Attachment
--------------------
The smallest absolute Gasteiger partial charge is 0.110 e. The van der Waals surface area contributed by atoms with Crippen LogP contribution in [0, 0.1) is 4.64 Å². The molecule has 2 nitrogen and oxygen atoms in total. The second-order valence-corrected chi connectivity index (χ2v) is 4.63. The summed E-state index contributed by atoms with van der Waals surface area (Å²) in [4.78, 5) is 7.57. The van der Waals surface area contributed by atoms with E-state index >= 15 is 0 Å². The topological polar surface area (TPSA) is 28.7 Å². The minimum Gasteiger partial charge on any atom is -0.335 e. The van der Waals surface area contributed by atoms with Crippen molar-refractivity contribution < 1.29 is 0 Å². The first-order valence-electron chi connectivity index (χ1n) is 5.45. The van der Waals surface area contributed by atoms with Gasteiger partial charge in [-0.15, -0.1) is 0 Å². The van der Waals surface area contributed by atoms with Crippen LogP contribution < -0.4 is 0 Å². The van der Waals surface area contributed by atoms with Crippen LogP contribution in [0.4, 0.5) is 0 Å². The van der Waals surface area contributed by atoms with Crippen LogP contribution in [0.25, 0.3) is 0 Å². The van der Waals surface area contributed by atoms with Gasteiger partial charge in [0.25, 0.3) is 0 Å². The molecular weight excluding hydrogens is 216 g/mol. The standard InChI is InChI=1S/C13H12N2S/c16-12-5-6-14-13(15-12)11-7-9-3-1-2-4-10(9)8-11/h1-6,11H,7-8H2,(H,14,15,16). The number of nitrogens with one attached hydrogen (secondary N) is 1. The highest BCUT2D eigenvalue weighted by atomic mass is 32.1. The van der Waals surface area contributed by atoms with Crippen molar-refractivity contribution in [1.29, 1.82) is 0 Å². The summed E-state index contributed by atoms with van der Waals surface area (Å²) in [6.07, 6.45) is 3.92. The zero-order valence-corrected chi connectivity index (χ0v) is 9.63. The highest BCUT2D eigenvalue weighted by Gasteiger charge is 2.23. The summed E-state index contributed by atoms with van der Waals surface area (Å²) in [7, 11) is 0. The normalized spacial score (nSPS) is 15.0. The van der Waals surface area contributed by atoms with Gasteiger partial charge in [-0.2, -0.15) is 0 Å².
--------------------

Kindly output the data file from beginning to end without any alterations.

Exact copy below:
The smallest absolute Gasteiger partial charge is 0.110 e. The van der Waals surface area contributed by atoms with Crippen LogP contribution in [0, 0.1) is 4.64 Å². The molecule has 2 nitrogen and oxygen atoms in total. The second-order valence-corrected chi connectivity index (χ2v) is 4.63. The summed E-state index contributed by atoms with van der Waals surface area (Å²) in [4.78, 5) is 7.57. The van der Waals surface area contributed by atoms with E-state index >= 15 is 0 Å². The topological polar surface area (TPSA) is 28.7 Å². The minimum Gasteiger partial charge on any atom is -0.335 e. The van der Waals surface area contributed by atoms with Crippen molar-refractivity contribution < 1.29 is 0 Å². The first-order valence-electron chi connectivity index (χ1n) is 5.45. The van der Waals surface area contributed by atoms with Gasteiger partial charge in [-0.15, -0.1) is 0 Å². The van der Waals surface area contributed by atoms with Crippen LogP contribution < -0.4 is 0 Å². The van der Waals surface area contributed by atoms with Crippen LogP contribution in [0.4, 0.5) is 0 Å². The van der Waals surface area contributed by atoms with Crippen LogP contribution in [0.25, 0.3) is 0 Å². The van der Waals surface area contributed by atoms with Gasteiger partial charge in [0.25, 0.3) is 0 Å². The molecular weight excluding hydrogens is 216 g/mol. The standard InChI is InChI=1S/C13H12N2S/c16-12-5-6-14-13(15-12)11-7-9-3-1-2-4-10(9)8-11/h1-6,11H,7-8H2,(H,14,15,16). The number of nitrogens with one attached hydrogen (secondary N) is 1. The highest BCUT2D eigenvalue weighted by atomic mass is 32.1. The van der Waals surface area contributed by atoms with Crippen molar-refractivity contribution in [1.29, 1.82) is 0 Å². The summed E-state index contributed by atoms with van der Waals surface area (Å²) in [6.07, 6.45) is 3.92. The zero-order valence-corrected chi connectivity index (χ0v) is 9.63. The highest BCUT2D eigenvalue weighted by Gasteiger charge is 2.23. The summed E-state index contributed by atoms with van der Waals surface area (Å²) in [7, 11) is 0. The normalized spacial score (nSPS) is 15.0. The van der Waals surface area contributed by atoms with Gasteiger partial charge in [-0.2, -0.15) is 0 Å².